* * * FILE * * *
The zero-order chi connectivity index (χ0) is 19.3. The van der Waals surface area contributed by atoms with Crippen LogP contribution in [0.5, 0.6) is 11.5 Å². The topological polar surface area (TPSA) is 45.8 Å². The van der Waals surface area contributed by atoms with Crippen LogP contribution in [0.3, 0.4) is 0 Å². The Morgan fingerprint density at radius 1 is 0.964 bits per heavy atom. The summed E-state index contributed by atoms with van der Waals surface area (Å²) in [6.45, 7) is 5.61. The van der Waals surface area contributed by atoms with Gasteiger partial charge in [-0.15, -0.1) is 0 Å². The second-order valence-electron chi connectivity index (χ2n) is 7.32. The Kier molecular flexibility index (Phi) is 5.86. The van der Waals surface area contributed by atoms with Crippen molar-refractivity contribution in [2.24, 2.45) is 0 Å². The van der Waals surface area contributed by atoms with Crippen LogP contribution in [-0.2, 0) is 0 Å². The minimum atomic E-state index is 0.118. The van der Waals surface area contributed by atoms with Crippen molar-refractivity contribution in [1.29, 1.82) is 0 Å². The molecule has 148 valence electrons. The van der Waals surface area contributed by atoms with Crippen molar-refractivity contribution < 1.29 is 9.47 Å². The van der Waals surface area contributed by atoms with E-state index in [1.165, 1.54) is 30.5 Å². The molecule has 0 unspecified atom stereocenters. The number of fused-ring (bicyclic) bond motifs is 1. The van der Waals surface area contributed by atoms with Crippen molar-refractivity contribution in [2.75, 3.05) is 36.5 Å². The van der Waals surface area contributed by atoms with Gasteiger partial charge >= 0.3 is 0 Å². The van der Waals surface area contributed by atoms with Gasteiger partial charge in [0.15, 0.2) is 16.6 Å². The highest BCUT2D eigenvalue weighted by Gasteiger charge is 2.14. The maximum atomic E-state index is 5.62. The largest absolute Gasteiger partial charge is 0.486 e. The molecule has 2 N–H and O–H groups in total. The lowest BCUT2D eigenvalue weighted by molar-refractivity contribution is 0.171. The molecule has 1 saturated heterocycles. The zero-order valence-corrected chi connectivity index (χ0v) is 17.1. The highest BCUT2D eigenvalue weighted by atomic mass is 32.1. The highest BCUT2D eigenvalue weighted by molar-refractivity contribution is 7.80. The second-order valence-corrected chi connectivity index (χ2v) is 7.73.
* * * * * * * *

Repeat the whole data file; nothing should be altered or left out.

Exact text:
The zero-order chi connectivity index (χ0) is 19.3. The van der Waals surface area contributed by atoms with Crippen LogP contribution in [0.5, 0.6) is 11.5 Å². The topological polar surface area (TPSA) is 45.8 Å². The van der Waals surface area contributed by atoms with Crippen LogP contribution in [0.3, 0.4) is 0 Å². The Morgan fingerprint density at radius 1 is 0.964 bits per heavy atom. The summed E-state index contributed by atoms with van der Waals surface area (Å²) in [6.45, 7) is 5.61. The van der Waals surface area contributed by atoms with Gasteiger partial charge in [-0.15, -0.1) is 0 Å². The second-order valence-electron chi connectivity index (χ2n) is 7.32. The Kier molecular flexibility index (Phi) is 5.86. The van der Waals surface area contributed by atoms with Crippen molar-refractivity contribution in [2.24, 2.45) is 0 Å². The van der Waals surface area contributed by atoms with Crippen LogP contribution in [-0.2, 0) is 0 Å². The minimum atomic E-state index is 0.118. The van der Waals surface area contributed by atoms with Crippen molar-refractivity contribution in [1.29, 1.82) is 0 Å². The molecule has 148 valence electrons. The van der Waals surface area contributed by atoms with Crippen molar-refractivity contribution < 1.29 is 9.47 Å². The van der Waals surface area contributed by atoms with E-state index in [1.165, 1.54) is 30.5 Å². The molecule has 0 unspecified atom stereocenters. The number of fused-ring (bicyclic) bond motifs is 1. The van der Waals surface area contributed by atoms with Crippen molar-refractivity contribution in [2.75, 3.05) is 36.5 Å². The van der Waals surface area contributed by atoms with Gasteiger partial charge >= 0.3 is 0 Å². The van der Waals surface area contributed by atoms with Gasteiger partial charge in [0.15, 0.2) is 16.6 Å². The highest BCUT2D eigenvalue weighted by Gasteiger charge is 2.14. The maximum atomic E-state index is 5.62. The largest absolute Gasteiger partial charge is 0.486 e. The molecule has 2 N–H and O–H groups in total. The lowest BCUT2D eigenvalue weighted by molar-refractivity contribution is 0.171. The molecule has 1 saturated heterocycles. The zero-order valence-corrected chi connectivity index (χ0v) is 17.1. The highest BCUT2D eigenvalue weighted by atomic mass is 32.1. The highest BCUT2D eigenvalue weighted by molar-refractivity contribution is 7.80. The second-order valence-corrected chi connectivity index (χ2v) is 7.73.